Homemade Liquid Plant Food


Just like people, plants require nutrients to survive and flourish. Although many types of soil contain adequate amounts of nutrients, plants frequently deplete levels of existing nourishing ingredients. The application of commercially prepared fertilizers reintroduces necessary elements into the soil of crops, garden vegetables, fruit trees, flowers and houseplants. Make your own liquid plant food, also known as manure tea, to use as an economical alternative to commercial fertilizers.

Step 1

Gather some fresh manure. Select manure from cows, horses, rabbits, sheep or chickens. Select fresh manure to avoid bacterial and fungal contamination present in some types of aged manure. Collect at least a cupful for use in a few houseplants, or gather a bucketful for an average-sized garden.

Step 2

Scoop the manure into a cotton, burlap or nylon sack. Avoid using a material with a fine weave that inhibits the absorption of water. Tie the end of the manure bag closed with a piece of string. Connect the tied portion of your bag to the middle of a sturdy stick at least 4 to 6 feet long.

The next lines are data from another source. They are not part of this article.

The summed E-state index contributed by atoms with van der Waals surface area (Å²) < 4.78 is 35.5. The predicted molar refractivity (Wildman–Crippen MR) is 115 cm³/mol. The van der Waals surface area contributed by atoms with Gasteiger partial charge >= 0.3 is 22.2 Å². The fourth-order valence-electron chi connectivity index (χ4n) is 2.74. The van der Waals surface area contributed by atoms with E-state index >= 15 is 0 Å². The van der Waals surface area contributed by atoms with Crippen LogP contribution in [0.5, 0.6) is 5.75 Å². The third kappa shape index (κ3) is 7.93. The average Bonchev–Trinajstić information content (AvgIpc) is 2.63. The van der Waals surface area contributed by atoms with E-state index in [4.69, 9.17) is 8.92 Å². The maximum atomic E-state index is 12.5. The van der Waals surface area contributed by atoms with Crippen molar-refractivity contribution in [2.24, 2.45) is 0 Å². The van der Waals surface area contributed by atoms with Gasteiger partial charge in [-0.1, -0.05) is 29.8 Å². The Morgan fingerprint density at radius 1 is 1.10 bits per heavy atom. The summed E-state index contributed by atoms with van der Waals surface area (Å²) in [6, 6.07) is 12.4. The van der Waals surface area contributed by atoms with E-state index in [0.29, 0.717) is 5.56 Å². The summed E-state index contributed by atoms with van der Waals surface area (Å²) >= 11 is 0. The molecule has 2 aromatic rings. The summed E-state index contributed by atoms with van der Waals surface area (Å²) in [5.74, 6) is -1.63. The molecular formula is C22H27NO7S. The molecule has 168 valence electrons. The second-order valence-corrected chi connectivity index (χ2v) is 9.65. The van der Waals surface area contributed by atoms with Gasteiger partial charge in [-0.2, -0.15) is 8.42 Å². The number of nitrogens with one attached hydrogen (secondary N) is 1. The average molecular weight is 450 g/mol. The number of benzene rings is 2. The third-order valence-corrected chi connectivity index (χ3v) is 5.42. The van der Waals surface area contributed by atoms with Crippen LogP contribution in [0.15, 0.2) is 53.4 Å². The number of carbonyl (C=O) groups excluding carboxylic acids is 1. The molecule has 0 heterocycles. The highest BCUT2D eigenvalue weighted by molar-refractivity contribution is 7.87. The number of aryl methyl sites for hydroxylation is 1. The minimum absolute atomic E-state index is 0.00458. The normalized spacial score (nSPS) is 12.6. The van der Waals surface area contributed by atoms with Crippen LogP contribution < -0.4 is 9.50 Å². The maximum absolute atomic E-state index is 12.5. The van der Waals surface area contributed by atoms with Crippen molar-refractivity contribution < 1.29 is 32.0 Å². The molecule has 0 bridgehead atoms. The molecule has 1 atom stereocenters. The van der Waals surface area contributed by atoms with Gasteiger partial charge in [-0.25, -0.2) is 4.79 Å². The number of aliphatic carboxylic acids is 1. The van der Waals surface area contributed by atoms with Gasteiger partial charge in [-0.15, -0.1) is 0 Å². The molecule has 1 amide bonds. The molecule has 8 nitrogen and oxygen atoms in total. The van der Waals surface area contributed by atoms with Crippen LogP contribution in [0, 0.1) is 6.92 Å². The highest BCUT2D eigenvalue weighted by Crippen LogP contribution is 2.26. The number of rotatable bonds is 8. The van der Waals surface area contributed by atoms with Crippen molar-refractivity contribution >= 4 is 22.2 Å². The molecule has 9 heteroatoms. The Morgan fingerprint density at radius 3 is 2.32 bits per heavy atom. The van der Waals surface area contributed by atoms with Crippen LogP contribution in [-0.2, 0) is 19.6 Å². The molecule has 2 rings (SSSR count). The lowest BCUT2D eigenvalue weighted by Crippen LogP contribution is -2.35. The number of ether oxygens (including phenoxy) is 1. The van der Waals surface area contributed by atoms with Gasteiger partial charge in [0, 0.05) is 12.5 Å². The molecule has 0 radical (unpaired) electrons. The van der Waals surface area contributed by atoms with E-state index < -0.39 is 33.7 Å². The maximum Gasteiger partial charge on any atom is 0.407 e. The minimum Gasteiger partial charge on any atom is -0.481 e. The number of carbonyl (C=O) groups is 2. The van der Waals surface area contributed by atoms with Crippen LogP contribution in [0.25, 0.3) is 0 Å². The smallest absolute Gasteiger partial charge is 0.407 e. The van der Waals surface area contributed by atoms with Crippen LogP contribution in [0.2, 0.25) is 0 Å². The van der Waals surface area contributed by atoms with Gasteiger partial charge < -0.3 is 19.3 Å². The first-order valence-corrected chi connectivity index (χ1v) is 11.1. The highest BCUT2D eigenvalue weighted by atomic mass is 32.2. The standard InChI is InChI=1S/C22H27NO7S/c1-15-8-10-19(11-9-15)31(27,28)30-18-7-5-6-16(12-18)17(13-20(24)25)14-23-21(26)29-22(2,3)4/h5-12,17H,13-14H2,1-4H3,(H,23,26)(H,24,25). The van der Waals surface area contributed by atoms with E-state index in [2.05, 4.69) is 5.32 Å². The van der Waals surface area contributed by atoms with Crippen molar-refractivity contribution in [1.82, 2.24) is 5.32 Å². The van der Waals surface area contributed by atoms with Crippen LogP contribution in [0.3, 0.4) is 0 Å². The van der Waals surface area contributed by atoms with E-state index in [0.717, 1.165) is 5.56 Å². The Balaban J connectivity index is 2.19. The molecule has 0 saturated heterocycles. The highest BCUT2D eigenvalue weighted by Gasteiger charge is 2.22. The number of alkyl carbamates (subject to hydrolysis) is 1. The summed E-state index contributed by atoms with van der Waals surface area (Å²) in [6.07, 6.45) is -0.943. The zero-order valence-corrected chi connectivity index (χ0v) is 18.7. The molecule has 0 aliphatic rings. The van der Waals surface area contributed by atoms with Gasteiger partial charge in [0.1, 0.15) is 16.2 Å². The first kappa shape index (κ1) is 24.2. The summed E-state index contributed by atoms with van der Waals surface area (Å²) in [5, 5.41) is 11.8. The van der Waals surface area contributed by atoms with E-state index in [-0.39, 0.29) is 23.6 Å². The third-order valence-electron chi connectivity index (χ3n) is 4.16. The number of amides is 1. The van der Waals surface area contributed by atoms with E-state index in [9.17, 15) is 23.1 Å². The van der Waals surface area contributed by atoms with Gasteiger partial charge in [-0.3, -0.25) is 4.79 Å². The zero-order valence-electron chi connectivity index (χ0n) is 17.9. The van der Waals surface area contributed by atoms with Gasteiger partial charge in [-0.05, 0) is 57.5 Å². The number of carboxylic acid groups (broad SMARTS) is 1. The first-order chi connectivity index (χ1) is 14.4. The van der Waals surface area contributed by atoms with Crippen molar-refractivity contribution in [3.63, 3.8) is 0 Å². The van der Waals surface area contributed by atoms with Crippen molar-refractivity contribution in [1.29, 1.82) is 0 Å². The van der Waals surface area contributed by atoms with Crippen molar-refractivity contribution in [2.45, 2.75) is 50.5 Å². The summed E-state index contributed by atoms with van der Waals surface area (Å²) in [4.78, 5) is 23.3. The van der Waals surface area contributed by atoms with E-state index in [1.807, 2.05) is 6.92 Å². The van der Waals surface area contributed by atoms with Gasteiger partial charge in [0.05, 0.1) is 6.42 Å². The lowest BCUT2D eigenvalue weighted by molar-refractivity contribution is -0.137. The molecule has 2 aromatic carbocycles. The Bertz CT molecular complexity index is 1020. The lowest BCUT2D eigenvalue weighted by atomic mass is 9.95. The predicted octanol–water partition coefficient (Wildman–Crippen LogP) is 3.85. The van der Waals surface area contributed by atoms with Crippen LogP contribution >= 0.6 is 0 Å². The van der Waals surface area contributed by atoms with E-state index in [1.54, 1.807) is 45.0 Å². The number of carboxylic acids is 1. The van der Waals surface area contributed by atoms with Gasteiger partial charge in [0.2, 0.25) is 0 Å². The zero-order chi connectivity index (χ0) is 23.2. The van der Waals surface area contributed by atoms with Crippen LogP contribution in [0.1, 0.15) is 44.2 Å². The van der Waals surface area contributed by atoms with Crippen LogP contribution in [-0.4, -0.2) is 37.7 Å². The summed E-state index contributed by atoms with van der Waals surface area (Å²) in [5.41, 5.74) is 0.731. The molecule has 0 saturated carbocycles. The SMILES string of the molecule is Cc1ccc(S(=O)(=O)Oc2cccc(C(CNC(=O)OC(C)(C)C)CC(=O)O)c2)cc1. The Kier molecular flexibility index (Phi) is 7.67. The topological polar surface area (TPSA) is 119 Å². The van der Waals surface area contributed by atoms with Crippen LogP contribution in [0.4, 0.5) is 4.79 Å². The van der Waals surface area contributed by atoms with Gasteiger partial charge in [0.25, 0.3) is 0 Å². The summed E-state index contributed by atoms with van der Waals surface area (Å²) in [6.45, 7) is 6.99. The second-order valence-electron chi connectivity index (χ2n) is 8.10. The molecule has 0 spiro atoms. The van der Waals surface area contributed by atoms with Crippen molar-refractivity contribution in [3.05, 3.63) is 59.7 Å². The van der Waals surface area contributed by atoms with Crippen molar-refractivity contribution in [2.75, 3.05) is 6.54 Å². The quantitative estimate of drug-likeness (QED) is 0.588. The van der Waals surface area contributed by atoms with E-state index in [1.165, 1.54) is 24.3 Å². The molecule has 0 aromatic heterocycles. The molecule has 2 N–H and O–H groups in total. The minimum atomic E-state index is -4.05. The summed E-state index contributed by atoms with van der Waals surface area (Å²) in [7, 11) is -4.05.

Step 3

Fill a waterproof container, such as a large plastic bucket or watering pail, with warm water. Avoid using non-galvanized metals which rust when wet, creating toxic levels of iron in your plant food. Determine the correct amount of water by multiplying the amount of manure by 10. For instance, if you gathered 1 cup of manure, use 10 cups of water in your bucket.

Step 4

Hang the manure bag over your container of warm water. Adjust the bag by loosening or tightening the string attached to the stick until the bag is fully immersed in the water. Avoid resting the bag on the bottom of the pail or hanging it above the level of the water in the bucket.

Step 5

Stir your liquid plant fertilizer every few days by raising the bag above the pail and mixing the liquid in the bucket. Allow the liquid mixture to ferment in this manner for approximately six to eight weeks.

Step 6

Remove the manure bag from the liquid and dispose of the entire contents. Siphon your manure tea into bottles or jars to store until you are ready to use it on your plants.

Things You'll Need

  • Manure
  • Sack
  • String
  • Stick
  • Waterproof container
  • Bottles or jars


  • Primal Seeds: Gardening Compost
  • Fourthway.co.uk: How to Make Liquid Manure
  • University of California: Fertilizers
Keywords: liquid fertilizer, homemade plant food, manure tea

About this Author

Laura Dee is a writer, artist, and the co-owner of Wallace & Wallace Copywriting,an online business which specializes in providing marketing materials and copy to various companies. She has written for Demand Studios since 2008 and is currently working on a series of childrens' picture books.